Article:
There are few better sources of drama than the family, as many of the stories in this issue illustrate. If one is well advised to keep friends close and enemies closer, then perhaps one must keep family members closest of all.
A death in the family often provides an occasion for changes—such as for the widow in Charles Todd’s “The Trophy” who seeks solace in the countryside of southern Wales, or the woman in Jane K. Cleland’s “Night Flight to Bali,” who is suddenly freed to cash in a forged painting upon the death of her domineering mother.
Or family ties may throw up walls that are difficult for outsiders to penetrate, such as in the investigation into possible insurance fraud involving a disabled teen and his mother in John Shepphird’s “Electric Boogaloo,” or the tangled relationships revealed by the court transcript of a case of a contested will in Eve Fisher’s “Happy Families.”
But sometimes such ties can be powerful motivators—such as for the Muslim woman who hires Beijing P.I. Il yong to find the Uighur son she’d given up for adoption in Martin Limón’s “The Smuggler of Samarkand”—or sources of support and encouragement, such as Jack Tait finds in his formidable aunts as he tries to prevent a rush to judgment against a black tenant farmer in the Depression-era South in “How Lon Pruitt Was Found Murdered in an Open Field with no Footprints Around,” by Mike Culpepper.
Other stories in this issue feature a perfect storm of disasters for Deputy Hector Moody when his car breaks down in the Gallatin mountain range in David Edgerley Gates’s “Cabin Fever”; the outsized dreams of a mid-level accountant in Max Gersh’s “Self-Portrait”; a copyeditor using her wits to foil an e-mail scammer in Steve Hockensmith’s “i”; a volatile partnership between a writer and an actor in Janice Law’s “The Front Man”; an aging spy recalled to action in Michael Mallory’s “Aramis and the Worm”; Dr. John H. Watson encounters a gentleman with a strange health regimen in “The Vampire of Edinburgh” by J. G. Tipton.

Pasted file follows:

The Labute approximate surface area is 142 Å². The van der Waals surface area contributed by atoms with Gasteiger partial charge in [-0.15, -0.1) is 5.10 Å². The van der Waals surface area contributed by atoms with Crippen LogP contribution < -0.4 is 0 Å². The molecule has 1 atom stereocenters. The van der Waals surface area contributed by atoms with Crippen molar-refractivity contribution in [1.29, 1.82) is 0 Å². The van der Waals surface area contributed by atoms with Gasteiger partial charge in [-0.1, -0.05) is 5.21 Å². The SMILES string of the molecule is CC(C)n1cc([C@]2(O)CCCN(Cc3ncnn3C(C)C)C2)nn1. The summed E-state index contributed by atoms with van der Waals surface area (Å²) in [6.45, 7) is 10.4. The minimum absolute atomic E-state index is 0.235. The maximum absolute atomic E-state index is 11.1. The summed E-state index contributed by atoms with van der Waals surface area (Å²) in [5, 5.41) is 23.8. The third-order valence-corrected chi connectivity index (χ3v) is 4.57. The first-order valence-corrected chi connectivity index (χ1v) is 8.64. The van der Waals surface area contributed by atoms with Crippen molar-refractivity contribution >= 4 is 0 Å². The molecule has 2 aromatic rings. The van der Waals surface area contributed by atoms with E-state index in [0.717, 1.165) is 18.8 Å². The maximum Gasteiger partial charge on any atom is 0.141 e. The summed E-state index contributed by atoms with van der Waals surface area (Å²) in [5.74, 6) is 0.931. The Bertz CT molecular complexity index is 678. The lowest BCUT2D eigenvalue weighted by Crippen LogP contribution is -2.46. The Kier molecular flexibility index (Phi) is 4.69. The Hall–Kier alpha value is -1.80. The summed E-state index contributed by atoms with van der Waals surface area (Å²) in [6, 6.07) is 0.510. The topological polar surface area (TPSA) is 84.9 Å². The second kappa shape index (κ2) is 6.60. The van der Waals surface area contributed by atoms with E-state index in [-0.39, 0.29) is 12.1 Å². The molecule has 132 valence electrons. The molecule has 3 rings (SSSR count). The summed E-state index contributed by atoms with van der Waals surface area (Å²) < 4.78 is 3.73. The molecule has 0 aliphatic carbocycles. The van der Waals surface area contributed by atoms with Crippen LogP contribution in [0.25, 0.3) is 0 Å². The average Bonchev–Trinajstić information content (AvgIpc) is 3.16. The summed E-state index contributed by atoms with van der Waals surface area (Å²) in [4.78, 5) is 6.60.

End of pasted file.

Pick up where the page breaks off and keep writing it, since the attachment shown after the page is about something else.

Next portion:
No matter the state of your relations with other relatives, our readers are valued members of the AHMM family.
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by Jane K. Cleland
Sabrina Ellison sat alone in the front pew of the First Congregational Church, her mother’s church. She wore a black long-sleeved sheath that fell to just below her knees and low heels.
Sabrina tucked her shoulder-length brown hair behind her ears and focused on the altar. She wasn’t sorry Eve was dead, she couldn’t lie about that, not when the truth was she was relieved. With her mother gone, her own life could begin. She glanced over her right shoulder. READ MORE
by John Shepphird
My grandfather’s gun betrayed me.
I’d brought the pistol with me—the vintage Colt 1903 Pocket Hammerless .32—the same model John Dillinger carried because it’s small enough to conceal. I got off a few shots, but the meek .32 caliber failed to penetrate the Land Rover’s windshield. The truck hit me, broke two ribs, but that was nothing compared to being caught below the SUV’s undercarriage. My jacket snagged in the rear axle and the pavement skinned me alive.
by Robert C. Hahn
It’s doubtful that Thomas Harris had any idea what Silence of the Lambs would precipitate in the way of knock-off titles. Gayle Leeson’s second Down South Cafe Mystery is titled Silence of the Jams (Berkley, $7.99) and Laura Bradford’s second Emergency Dessert Squad Mystery is titled The Silence of the Flans (Berkley, $7.99).
We give a prize of $25 to the person who invents the best mystery story (in 250 words or less, and be sure to include a crime) based on the photograph provided in each issue. The story will be printed in a future issue. READ THE MOST RECENT WINNING STORY.
Acrostic puzzle by Arlene Fisher
Solve the clues to reveal an interesting observation about an author and their work! Shh! The solution to the puzzle will appear in the next issue. CURRENT ISSUE'S PUZZLE
by Willie Rose
Solve the puzzle to reveal a quotation from a short mystery story! CURRENT ISSUE'S PUZZLE